Elasticsearch uses Lucene at the core of it's search capability. https://lucene.apache.org/core/

Basically it examines each record you want to index and generates a set of features and metadata to aid in rapidly finding what you're looking for. Some of the features listed on that site are:

  ranked searching -- best results returned first
  many powerful query types: phrase queries, wildcard queries, proximity queries, range queries and more
  fielded searching (e.g. title, author, contents)
  sorting by any field
  multiple-index searching with merged results
  allows simultaneous update and searching
  flexible faceting, highlighting, joins and result grouping
  fast, memory-efficient and typo-tolerant suggesters
  pluggable ranking models, including the Vector Space Model and Okapi BM25
  configurable storage engine (codecs)
Basically, a standard non-index database search (i.e. using LIKE) is fairly stupid and generally defaults to a full-text scan of each row in the table. A b-tree index (https://en.wikipedia.org/wiki/B-tree), for columns with only one word, dramatically reduces the scope of that search field and makes such searches almost instantaneous. However, it doesn't help with multi-word text fields and the database engine has to go back to the very slow full-table scan and check each record individually.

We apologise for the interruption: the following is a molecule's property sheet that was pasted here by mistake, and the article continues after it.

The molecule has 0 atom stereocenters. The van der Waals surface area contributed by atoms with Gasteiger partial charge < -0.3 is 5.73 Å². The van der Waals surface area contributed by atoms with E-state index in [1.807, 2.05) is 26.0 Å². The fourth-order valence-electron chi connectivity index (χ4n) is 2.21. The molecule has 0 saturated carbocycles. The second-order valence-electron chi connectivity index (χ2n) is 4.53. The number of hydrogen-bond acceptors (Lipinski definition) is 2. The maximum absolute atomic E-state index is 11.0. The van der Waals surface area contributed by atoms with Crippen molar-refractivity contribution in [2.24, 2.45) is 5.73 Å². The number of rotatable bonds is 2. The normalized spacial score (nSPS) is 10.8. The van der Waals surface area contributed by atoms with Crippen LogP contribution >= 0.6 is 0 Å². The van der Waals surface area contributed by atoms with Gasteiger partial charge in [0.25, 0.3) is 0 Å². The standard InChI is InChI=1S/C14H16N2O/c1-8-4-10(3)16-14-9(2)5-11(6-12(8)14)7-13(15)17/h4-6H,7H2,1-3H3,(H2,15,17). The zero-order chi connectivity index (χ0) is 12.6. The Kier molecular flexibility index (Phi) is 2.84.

Lucene notes the position of each word in a text string and has a number of techniques to figure out which records have words similar to the ones you're looking for, at relatively similar positions (i.e. close to each other, in the same order, etc) and narrows the search scope to those records. In short, it's not searching the individual records, it's searching it's own database for what it already knows about the contents of that record.